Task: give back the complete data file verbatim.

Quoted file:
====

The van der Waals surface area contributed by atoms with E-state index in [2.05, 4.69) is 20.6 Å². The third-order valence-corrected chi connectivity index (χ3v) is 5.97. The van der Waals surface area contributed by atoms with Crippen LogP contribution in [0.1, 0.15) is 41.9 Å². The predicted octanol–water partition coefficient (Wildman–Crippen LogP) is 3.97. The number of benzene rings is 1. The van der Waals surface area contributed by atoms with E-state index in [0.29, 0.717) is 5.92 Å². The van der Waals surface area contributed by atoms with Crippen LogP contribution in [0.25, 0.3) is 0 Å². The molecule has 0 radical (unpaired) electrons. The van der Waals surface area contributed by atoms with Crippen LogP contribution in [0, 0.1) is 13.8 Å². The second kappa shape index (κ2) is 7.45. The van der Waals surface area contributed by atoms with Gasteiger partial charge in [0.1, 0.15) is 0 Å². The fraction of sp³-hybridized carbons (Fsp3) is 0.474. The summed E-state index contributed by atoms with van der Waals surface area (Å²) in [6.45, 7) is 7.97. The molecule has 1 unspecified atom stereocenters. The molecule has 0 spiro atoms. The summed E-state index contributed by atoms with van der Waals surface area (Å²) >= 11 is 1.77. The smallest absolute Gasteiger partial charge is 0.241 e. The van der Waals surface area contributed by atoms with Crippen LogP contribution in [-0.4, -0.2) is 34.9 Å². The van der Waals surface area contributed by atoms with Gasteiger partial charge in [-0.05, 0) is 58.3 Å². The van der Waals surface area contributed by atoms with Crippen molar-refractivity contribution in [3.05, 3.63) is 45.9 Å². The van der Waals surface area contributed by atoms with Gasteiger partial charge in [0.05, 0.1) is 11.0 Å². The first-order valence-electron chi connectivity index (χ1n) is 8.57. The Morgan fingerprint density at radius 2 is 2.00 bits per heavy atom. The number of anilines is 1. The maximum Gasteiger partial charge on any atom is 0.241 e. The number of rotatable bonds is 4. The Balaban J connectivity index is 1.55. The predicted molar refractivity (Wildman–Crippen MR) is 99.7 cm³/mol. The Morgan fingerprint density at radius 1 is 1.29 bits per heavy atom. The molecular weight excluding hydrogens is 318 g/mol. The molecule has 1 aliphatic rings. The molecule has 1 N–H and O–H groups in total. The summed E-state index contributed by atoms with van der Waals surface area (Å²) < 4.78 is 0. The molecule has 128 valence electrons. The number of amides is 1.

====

The van der Waals surface area contributed by atoms with E-state index in [2.05, 4.69) is 20.6 Å². The third-order valence-corrected chi connectivity index (χ3v) is 5.97. The van der Waals surface area contributed by atoms with Crippen LogP contribution in [0.1, 0.15) is 41.9 Å². The predicted octanol–water partition coefficient (Wildman–Crippen LogP) is 3.97. The number of benzene rings is 1. The van der Waals surface area contributed by atoms with E-state index in [0.29, 0.717) is 5.92 Å². The van der Waals surface area contributed by atoms with Crippen LogP contribution in [0.25, 0.3) is 0 Å². The molecule has 0 radical (unpaired) electrons. The van der Waals surface area contributed by atoms with Crippen LogP contribution in [0, 0.1) is 13.8 Å². The second kappa shape index (κ2) is 7.45. The van der Waals surface area contributed by atoms with Gasteiger partial charge in [0.1, 0.15) is 0 Å². The fraction of sp³-hybridized carbons (Fsp3) is 0.474. The summed E-state index contributed by atoms with van der Waals surface area (Å²) in [6.45, 7) is 7.97. The molecule has 1 unspecified atom stereocenters. The molecule has 0 spiro atoms. The summed E-state index contributed by atoms with van der Waals surface area (Å²) >= 11 is 1.77. The smallest absolute Gasteiger partial charge is 0.241 e. The van der Waals surface area contributed by atoms with Crippen LogP contribution in [-0.4, -0.2) is 34.9 Å². The van der Waals surface area contributed by atoms with Gasteiger partial charge in [-0.05, 0) is 58.3 Å². The van der Waals surface area contributed by atoms with Crippen molar-refractivity contribution in [3.05, 3.63) is 45.9 Å². The van der Waals surface area contributed by atoms with Gasteiger partial charge in [0.05, 0.1) is 11.0 Å². The first-order valence-electron chi connectivity index (χ1n) is 8.57. The Morgan fingerprint density at radius 2 is 2.00 bits per heavy atom. The number of anilines is 1. The maximum Gasteiger partial charge on any atom is 0.241 e. The number of rotatable bonds is 4. The Balaban J connectivity index is 1.55. The predicted molar refractivity (Wildman–Crippen MR) is 99.7 cm³/mol. The Morgan fingerprint density at radius 1 is 1.29 bits per heavy atom. The molecular weight excluding hydrogens is 318 g/mol. The molecule has 1 aliphatic rings. The molecule has 1 N–H and O–H groups in total. The summed E-state index contributed by atoms with van der Waals surface area (Å²) < 4.78 is 0. The molecule has 128 valence electrons. The number of amides is 1.